The year 1980 marked a changing of the guard in the National Hockey League with the retirement of longtime great Gordie Howe. But in the 1979-1980 season also saw the NHL debut of teenage sensation Wayne Gretzky with the Edmonton Oilers. A decade earlier, nine-year-old Gretzky astounded the minor hockey world by scoring 378 goals as an atom division player in his hometown of Brantford, Ontario. Gretzky, who as a youngster had idolized Howe, confirmed in his first NHL season he was, indeed, a special talent. His 51 goals and 86 assists tied him in league scoring with Marcel Dionne of the Los Angeles Kings. At 19, he became the youngest player to score 50 goals in a season. Gretzky was honoured with the Hart Trophy as the NHL’s most valuable player – the youngest to receive the award – and the Lady Byng Trophy, recognizing sportsmanship and skill, to become the youngest player to win two NHL awards in one season.

It should have been enough that Wayne Gretzky set an NHL record for points (164) and assists (109) for the 1980-81 season, to secure another vote as Canada’s top male athlete. Shortly after he was confirmed as the Lionel Conacher Award winner, Gretzky ended the calendar year of 1980, by scoring five goals in a game against Philadelphia, giving him 50 goals in just 39 games.

His 92 regular season goals obliterated the previous record of 76 set 11 years earlier by Phil Esposito. By the end of December 1982, Gretzky owned or shared 27 NHL records and garnered many awards, including his third consecutive Lionel Conacher Award; the Lou Marsh Award as Canada’s top athlete; Sportsman of the Year by Sports Illustrated Magazine; and Associated Press Athlete of the Year.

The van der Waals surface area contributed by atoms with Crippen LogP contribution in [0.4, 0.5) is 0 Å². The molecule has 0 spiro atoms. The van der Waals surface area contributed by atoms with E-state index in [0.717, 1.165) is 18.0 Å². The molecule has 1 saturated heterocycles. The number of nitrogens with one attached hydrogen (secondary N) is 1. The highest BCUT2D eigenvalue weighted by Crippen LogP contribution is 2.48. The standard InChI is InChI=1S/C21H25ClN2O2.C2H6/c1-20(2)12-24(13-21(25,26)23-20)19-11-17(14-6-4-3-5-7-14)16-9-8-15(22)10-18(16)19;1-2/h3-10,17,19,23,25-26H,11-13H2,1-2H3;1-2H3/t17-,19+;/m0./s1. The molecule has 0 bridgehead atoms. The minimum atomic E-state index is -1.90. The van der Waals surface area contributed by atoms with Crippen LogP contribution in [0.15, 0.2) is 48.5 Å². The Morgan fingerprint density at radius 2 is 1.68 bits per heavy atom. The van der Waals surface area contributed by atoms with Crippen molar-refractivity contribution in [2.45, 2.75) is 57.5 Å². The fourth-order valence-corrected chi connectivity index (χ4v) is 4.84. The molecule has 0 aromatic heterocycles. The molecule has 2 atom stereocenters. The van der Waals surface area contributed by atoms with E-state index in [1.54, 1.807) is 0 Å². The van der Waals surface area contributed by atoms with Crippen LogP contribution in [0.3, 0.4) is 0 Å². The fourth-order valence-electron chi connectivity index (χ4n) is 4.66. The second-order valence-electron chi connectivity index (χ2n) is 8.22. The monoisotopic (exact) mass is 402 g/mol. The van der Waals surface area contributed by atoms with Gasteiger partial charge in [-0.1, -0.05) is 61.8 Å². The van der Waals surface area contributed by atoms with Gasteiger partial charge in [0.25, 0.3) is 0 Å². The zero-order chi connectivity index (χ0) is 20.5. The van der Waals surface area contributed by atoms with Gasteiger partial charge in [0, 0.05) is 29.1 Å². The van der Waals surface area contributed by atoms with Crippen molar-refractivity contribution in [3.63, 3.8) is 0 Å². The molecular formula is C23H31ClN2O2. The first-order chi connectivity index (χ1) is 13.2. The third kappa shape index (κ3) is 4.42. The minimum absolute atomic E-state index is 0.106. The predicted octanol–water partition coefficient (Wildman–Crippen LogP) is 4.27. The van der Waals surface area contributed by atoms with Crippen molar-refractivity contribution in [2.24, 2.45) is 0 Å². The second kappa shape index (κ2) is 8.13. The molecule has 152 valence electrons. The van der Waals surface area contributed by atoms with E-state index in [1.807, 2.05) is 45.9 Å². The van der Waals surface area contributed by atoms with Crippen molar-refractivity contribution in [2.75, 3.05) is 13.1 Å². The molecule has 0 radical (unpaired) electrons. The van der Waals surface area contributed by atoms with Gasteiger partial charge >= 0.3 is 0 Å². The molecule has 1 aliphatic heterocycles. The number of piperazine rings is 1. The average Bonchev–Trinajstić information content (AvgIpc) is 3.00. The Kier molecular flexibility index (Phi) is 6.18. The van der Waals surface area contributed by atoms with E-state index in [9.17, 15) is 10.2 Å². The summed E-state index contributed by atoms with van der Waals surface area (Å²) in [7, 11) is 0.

An unprecedented fourth consecutive male athlete of the year honour put 22-year-old Wayne Gretzky on a pedestal never before enjoyed by a Canadian athlete. He was Number 99 – The Great One – and the year 1983 saw him earn a fourth consecutive Hart Trophy and his third Art Ross trophy as NHL scoring champion. He also owned, or shared, 34 NHL records.

In March, Wayne Gretzky and Boston Celtics legend Larry Bird were featured on the cover of TIME Magazine with the apt headline: Simply the Best. By year’s end, Gretzky again topped voting as Canada’s top male athlete, after leading the Edmonton Oilers to a second consecutive Stanley Cup. He again picked up the trophies for league most valuable player, scoring leader and his first Conn Smythe trophy as playoff most valuable player.

Wayne Gretzky was traded to the Los Angeles Kings in 1988 but his stranglehold on the NHL record books continued. Although he had long before established himself as the greatest player in hockey, he confirmed that status in 1989 when he became the NHL’s all-time leading scorer, erasing the previous record held by his idol, Gordie Howe.

The year 1999 saw not only the retirement of Wayne Gretzky -- Number 99, but also recognition of the Great One as Canada’s Male Athlete of the Century. Never a physically imposing player, he dominated the league with his skill and uncanny puck sense. His name was synonymous with the game of hockey and he had become an ambassador not only for his game, but his country. As the saying goes, his statistics speak for themselves: Gretzky retired after playing 1,487 NHL games in 21 seasons, won 10 league scoring titles, nine most valuable player honours, four Stanley Cups and a bevy of other awards. His 894 goals and 1,963 career NHL assists made him the league’s all-time leading scorer, just one of some 61 records he owned or shared upon his retirement. Gretzky was inducted into the Hockey Hall of Fame in the fall of 1999 and his Number 99 was retired by the NHL.

Wendy Long

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